California has also proposed new, nonbinding curriculum guidelines that would expand the high-level math curriculum to include statistics or data science, encourage schools to place all middle school kids in the same level of math, and institute “social justice” themes in course material.
The University of California system dropped its SAT requirement for admissions.
Several school districts in California, including Los Angeles and San Diego, have suggested changes to grading policies, including doing away with penalties for missed deadlines. In a letter explaining the changes, Los Angeles Unified School District officials wrote that traditional grading had been used to “justify and to provide unequal educational opportunities based on a student’s race or class.”
None of these examples should be particularly controversial for progressives who actually believe in equity in education. The fact that each has come under attack from the right only heightens the need to defend, critique and improve them, rather than create an atmosphere of denial and deflection.
But what about those moments when things start getting very weird and indefensible?
San Francisco’s school board spent much of the early parts of 2021 debating the renaming of schools without saying much about reopening or even remote classroom plans. (They ultimately suspended the renaming plan after sharp criticism from parents and Mayor London Breed.)
Then came the abrupt change to the admissions practices at Lowell, a jewel of the San Francisco Unified School District which, similar to Stuyvesant in New York City, relied largely on a standardized test for entry. Last year, citing the pandemic, the school board announced Lowell would be moving to a lottery system. This February, it said those changes would be permanent and gave parents only a short window in which to prepare a response.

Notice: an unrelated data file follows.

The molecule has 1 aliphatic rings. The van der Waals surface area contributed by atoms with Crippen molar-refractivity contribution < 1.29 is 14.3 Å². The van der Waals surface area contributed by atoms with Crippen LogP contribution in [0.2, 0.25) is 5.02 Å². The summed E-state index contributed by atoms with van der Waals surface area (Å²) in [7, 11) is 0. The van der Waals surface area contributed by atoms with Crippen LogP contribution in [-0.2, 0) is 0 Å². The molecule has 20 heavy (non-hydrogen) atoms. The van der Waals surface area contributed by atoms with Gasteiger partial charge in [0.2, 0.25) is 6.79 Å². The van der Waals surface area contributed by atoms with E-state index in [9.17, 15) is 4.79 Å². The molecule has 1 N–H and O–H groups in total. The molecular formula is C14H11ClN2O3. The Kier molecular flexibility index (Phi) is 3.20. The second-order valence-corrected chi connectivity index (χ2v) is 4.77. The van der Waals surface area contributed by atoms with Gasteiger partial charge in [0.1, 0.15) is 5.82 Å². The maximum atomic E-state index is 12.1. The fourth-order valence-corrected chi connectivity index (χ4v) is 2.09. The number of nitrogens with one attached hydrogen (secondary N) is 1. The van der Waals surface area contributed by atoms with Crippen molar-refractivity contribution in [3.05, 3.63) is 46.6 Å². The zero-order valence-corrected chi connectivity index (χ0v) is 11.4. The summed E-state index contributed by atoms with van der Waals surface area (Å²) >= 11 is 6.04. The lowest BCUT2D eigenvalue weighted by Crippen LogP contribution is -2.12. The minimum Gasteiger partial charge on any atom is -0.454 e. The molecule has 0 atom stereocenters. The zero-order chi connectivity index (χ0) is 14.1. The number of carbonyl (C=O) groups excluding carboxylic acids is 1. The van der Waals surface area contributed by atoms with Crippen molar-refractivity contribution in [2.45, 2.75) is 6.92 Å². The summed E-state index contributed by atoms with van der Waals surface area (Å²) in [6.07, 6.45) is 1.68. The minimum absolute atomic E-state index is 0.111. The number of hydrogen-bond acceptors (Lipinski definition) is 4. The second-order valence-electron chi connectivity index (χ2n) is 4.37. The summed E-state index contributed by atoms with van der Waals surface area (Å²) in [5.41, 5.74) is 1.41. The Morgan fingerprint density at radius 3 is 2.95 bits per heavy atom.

Many San Franciscans, particularly poor immigrant families with almost no social capital, have planned their children’s educations around the Lowell admissions exam. A coalition of parents, in response, have called for the recall of three board members, a measure that has attracted many progressive supporters, including State Senator Scott Wiener, who represents the city.
There was also the bizarre controversy around Alison Collins, a member of the school board and the wife of a wealthy real estate developer. Collins, who is Black, had been one of the city’s most prominent equity advocates. Earlier this year, some of Collins’s old tweets surfaced, one of which used a racist slur to describe some Asian students and parents and suggested they were all in the thrall of whiteness and assimilation. Collins was removed from a few school board committees and stripped of her leadership titles shortly thereafter, but kept her seat. She responded by suing the school district and the school board members who had acted against her. (Collins has since dropped the lawsuit, which was previously dismissed by a federal judge.)
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